|Filed Under:||Entertainment / Books|
|Posts on Regator:||6642|
|Posts / Week:||29.8|
|Archived Since:||February 11, 2009|
Some popular titles are holding steady on the top of our list, while a unique anthology lands in the Hall of Fame, and a new collection from a young master of the form debuts. Related posts: The Millions Top Ten: March 2013 Three big...Show More Summary
“And journalists, the ones who do it for a living, will continue to have their faith in the profession shaken, as they panic and let their own standards slip in order not to be embarrassed by Reddit at 2:43 in the morning. But unlike high-frequency traders, Internet entrepreneurs, and online vigilantes, journalists have a stake [...]Show More Summary
Why yes, a Moby Dick card game does exist. Related posts: “Moby Ick’s more like it.” “Selections from One-Star Amazon Reviews of Melville’s Moby-Dick“... “A damp, drizzly November in my soul” On this day in history: Herman Melville publishes Moby-Dick.... Why Read Moby Dick? Nathaniel Philbrick answers the question Why Read Moby-Dick: “the level...
“And who could disagree? Joyce Carol Oates expressed her view on Twitter: ‘Wikipedia bias an accurate reflection of universal bias. All (male) writers are writers; a (woman) writer is a woman writer.’” Wikipedia has got a women writers...Show More Summary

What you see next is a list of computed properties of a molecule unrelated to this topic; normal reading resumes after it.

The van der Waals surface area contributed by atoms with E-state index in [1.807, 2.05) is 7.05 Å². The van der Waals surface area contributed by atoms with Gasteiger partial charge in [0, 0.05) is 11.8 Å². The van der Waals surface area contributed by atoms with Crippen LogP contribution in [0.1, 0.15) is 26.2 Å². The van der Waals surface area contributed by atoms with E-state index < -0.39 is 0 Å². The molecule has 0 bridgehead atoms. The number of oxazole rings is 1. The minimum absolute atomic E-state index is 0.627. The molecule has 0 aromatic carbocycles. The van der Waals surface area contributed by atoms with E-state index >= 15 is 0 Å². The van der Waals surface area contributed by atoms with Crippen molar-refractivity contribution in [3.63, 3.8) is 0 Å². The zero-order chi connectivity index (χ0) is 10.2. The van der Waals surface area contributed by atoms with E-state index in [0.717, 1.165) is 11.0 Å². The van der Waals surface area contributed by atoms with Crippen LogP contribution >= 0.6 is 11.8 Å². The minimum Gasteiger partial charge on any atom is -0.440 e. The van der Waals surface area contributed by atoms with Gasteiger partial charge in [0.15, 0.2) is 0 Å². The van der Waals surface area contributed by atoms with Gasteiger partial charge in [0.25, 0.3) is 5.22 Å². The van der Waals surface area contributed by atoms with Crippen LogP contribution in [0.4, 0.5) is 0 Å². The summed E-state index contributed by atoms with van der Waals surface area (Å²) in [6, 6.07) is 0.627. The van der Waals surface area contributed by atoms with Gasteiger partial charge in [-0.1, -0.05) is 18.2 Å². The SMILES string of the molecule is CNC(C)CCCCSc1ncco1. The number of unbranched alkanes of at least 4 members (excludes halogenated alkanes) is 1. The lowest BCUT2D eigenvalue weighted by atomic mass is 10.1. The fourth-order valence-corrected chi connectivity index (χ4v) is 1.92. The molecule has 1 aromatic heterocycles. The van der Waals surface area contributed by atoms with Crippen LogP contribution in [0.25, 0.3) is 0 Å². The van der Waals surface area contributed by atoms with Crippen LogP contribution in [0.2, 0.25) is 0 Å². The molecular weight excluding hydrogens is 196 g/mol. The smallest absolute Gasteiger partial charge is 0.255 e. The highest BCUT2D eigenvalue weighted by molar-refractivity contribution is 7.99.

“The most important year of life. Every emotion and my life work decided. Miserable and ecstatic but a great success.” What F. Scott Fitzgerald wrote in his financial ledgers the year he married Zelda Sayre and sold This Side of Paradise. Related posts: F. Show More Summary
While I’d been planning, pushing, and preparing for my book launch, mutated white blood cells in my daughter’s body had been stealthily multiplying, on a mission to crowd her healthy blood cells out of her marrow and her bloodstream completely. Show More Summary
“How I wish he’d stuck to being himself. Instead, he chose to be me.” How it feels to have one’s poetry plagiarized. Related posts: Oscar Wilde Was a Self-Plagiarist, Too Oscar Wilde’s first and only office job was as the... Free Poetry!...Show More Summary
Say you find yourself transported 6,000 years in the past – would you still be able to talk to your fellow English-speakers? Related posts: The Travelers Get Their Bearings I’m back from my trip to Greece and Turkey. We... Dictionary of Regional @English I snum! This is a bunch of bullcorn. Show More Summary
“Any reasonably skilled novelist can evoke on the page the texture of memory, drawing the reader into the half-remembered, the blurred edges, the nervous nostalgia, the meandering associations across time and geography. In contrast, flashbacks on screen tend always to be clumsy beasts, announcing their arrival with unwanted fanfare and knocked-over furniture. Why is this?” [...]Show More Summary
It’s interesting that so few narratives about Harvard have ever been told from the non-elite, unassimilated experience. Such a void is, finally and wonderfully, filled by Andre Aciman’s brilliant new novel. Related posts: Journeys to...Show More Summary